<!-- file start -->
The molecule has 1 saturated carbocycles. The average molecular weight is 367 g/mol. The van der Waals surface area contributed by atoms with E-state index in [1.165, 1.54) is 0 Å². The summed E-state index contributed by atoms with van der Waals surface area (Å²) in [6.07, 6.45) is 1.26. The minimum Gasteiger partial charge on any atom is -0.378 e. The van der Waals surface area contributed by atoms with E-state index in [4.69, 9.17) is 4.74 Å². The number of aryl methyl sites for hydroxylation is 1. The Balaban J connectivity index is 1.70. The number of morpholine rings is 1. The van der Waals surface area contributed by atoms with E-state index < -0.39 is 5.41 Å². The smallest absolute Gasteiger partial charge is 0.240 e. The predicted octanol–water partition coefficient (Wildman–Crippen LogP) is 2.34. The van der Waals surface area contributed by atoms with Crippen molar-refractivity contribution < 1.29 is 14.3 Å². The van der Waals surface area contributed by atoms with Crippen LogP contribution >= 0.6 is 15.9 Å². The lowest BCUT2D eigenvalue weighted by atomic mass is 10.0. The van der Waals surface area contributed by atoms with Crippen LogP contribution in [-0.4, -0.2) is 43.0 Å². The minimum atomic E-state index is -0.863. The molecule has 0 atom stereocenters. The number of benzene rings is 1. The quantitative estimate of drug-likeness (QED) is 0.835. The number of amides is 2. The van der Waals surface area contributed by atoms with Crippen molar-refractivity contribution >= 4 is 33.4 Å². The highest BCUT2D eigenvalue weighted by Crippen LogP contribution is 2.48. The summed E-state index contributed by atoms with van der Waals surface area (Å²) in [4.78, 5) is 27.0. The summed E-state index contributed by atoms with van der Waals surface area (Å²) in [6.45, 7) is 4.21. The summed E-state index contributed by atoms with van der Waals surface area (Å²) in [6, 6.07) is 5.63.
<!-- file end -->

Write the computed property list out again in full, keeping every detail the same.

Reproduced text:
The molecule has 1 saturated carbocycles. The average molecular weight is 367 g/mol. The van der Waals surface area contributed by atoms with E-state index in [1.165, 1.54) is 0 Å². The summed E-state index contributed by atoms with van der Waals surface area (Å²) in [6.07, 6.45) is 1.26. The minimum Gasteiger partial charge on any atom is -0.378 e. The van der Waals surface area contributed by atoms with E-state index in [4.69, 9.17) is 4.74 Å². The number of aryl methyl sites for hydroxylation is 1. The Balaban J connectivity index is 1.70. The number of morpholine rings is 1. The van der Waals surface area contributed by atoms with E-state index < -0.39 is 5.41 Å². The smallest absolute Gasteiger partial charge is 0.240 e. The predicted octanol–water partition coefficient (Wildman–Crippen LogP) is 2.34. The van der Waals surface area contributed by atoms with Crippen molar-refractivity contribution < 1.29 is 14.3 Å². The van der Waals surface area contributed by atoms with Crippen LogP contribution >= 0.6 is 15.9 Å². The lowest BCUT2D eigenvalue weighted by atomic mass is 10.0. The van der Waals surface area contributed by atoms with Crippen LogP contribution in [-0.4, -0.2) is 43.0 Å². The minimum atomic E-state index is -0.863. The molecule has 0 atom stereocenters. The number of benzene rings is 1. The quantitative estimate of drug-likeness (QED) is 0.835. The number of amides is 2. The van der Waals surface area contributed by atoms with Crippen molar-refractivity contribution >= 4 is 33.4 Å². The highest BCUT2D eigenvalue weighted by Crippen LogP contribution is 2.48. The summed E-state index contributed by atoms with van der Waals surface area (Å²) in [4.78, 5) is 27.0. The summed E-state index contributed by atoms with van der Waals surface area (Å²) in [6.45, 7) is 4.21. The summed E-state index contributed by atoms with van der Waals surface area (Å²) in [6, 6.07) is 5.63.